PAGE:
With this done, the playfield was removed and I unscrewed all of the components underneath. I found a set of nut drivers very handy to do this - but still it took a while! A lot of the self tapping screws / hardware seem lightly corroded / have a dull surface - I am planning on cleaning these up in an ultrasonic cleaner, am still unsure of the best way to prevent future corrosion. Some screws that had been soldered to / very close to solder showed worse signs of corrosion. I ummed and ahhd about best way to deal with the lamp holders common ground wire that is stapled to the underside of the playfield - between lifting all of the staples and de-soldering all of the lamp holders. Seemed like desoldering would be easier and only took about 15 minutes or so to complete this.

With everything disconnected from the playfield, I slid a board of MDF between the playfield and all components, and used a few pieces of papertape to secure the lot to the board before lifting off. The hope is that all the parts will stay in a similar position to where they need to go back onto the playfield - and that along with plenty of photos should help when reassembling. Fingers crossed!


Next the remaining posts were removed, and staples / guide rails removed. I was not looking forward to removing the staples at all, as I have seen nightmares of the crimped ends lifting the top surface of the playfield. I first use a drift tool and hammer, with the playfield resting on some blocks of wood with a protective felt covering. This wasn't too bad - but I got a bit of playfield lifting.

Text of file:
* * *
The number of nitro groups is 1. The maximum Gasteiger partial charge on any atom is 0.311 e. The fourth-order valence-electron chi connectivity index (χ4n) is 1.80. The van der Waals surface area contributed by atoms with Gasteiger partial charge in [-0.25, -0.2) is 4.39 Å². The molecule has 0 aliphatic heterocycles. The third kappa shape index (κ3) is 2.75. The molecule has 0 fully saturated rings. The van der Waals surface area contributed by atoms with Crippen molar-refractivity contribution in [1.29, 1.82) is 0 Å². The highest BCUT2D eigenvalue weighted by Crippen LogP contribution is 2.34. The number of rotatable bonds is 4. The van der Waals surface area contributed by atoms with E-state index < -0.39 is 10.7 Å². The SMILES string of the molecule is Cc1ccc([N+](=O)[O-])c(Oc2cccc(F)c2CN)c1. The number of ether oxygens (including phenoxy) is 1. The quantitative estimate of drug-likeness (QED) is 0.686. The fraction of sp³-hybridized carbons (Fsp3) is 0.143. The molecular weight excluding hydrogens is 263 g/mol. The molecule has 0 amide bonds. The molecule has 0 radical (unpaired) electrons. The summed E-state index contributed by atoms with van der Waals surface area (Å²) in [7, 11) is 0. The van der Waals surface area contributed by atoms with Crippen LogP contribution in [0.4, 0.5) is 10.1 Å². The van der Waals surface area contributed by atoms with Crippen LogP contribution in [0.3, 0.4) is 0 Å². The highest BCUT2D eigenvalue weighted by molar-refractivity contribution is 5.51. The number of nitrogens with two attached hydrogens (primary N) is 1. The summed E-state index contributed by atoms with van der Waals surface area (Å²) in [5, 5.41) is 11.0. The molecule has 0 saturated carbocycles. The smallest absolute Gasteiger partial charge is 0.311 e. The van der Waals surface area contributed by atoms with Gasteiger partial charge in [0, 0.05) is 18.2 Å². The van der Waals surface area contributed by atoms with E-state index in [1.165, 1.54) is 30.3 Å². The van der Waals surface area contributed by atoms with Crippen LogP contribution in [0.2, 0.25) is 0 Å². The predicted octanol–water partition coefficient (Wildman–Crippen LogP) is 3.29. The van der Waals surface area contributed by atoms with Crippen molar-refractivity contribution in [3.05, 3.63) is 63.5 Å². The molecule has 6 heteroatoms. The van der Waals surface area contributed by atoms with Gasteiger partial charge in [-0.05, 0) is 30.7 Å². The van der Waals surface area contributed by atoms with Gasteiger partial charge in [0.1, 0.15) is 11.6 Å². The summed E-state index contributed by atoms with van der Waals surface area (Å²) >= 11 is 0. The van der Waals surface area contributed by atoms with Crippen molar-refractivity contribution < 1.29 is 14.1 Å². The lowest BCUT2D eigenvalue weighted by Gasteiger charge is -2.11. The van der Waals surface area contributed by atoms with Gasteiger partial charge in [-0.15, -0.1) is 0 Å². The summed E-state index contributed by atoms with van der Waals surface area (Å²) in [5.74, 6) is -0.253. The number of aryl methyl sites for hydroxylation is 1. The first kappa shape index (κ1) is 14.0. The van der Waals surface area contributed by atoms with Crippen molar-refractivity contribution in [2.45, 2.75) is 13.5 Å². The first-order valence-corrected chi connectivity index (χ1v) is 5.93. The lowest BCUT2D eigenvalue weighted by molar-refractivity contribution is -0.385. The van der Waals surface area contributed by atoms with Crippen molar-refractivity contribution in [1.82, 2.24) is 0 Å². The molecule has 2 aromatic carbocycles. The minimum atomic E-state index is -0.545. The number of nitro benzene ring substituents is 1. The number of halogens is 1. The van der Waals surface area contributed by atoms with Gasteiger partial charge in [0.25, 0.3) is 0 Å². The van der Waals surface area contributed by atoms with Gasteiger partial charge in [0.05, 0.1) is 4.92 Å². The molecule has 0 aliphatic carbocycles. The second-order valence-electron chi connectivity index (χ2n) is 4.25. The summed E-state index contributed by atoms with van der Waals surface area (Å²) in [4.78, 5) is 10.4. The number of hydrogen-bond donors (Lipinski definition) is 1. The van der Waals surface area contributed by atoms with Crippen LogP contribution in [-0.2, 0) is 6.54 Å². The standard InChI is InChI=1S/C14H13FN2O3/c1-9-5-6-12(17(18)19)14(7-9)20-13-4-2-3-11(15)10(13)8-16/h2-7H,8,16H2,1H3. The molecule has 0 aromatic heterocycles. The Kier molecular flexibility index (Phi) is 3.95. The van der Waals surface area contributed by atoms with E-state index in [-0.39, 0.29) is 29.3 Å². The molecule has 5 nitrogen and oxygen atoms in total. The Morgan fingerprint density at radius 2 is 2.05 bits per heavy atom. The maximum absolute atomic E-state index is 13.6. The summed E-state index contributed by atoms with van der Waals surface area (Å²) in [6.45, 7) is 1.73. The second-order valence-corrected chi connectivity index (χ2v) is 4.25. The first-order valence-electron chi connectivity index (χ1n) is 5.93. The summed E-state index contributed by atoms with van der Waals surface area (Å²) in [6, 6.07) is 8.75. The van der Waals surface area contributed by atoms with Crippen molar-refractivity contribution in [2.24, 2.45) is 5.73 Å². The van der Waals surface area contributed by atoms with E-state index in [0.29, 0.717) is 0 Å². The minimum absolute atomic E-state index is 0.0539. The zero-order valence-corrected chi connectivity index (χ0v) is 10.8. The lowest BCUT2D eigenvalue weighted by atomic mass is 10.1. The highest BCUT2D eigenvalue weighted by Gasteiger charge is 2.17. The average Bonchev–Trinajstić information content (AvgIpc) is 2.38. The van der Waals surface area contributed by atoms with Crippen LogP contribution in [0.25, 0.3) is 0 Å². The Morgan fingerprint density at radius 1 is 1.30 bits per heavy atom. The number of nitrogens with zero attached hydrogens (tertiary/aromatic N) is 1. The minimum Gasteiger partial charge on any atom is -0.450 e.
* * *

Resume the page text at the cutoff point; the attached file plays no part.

Next I tried gently prising the staples out with a crowbar - note the photo shows the crowbar used, but I also used a another flatter bar with my other hand in order to spread the load on the staples and reduce chance of damage. Found it too hard to take a photo without any hands.. so you'll have to take my word for it! Overall the process of removing the staples was in fact a lot less stressful, and went a lot better than I expected with only seemingly minimal damage to the playfield. Given that NM seems to have a lot more of these staples than other machines I've come across, it was a huge relief.


Not the best photo but shows what happened to several of the staples - to me looks like the chrome plating cracking and coming away from the staple, but I am not sure about this. The metal was shiny underneath - I'm not sure of the best solution for this right now.


In an attempt to keep some semblance of organisation, I used a cardboard box (granted a lot smaller than the playfield) and poked the staples into a rough layout onto the box. Check out the big chunky staples toward the bottom! I was super nervous about getting those out but they came out as easily as the thinner gauge ones.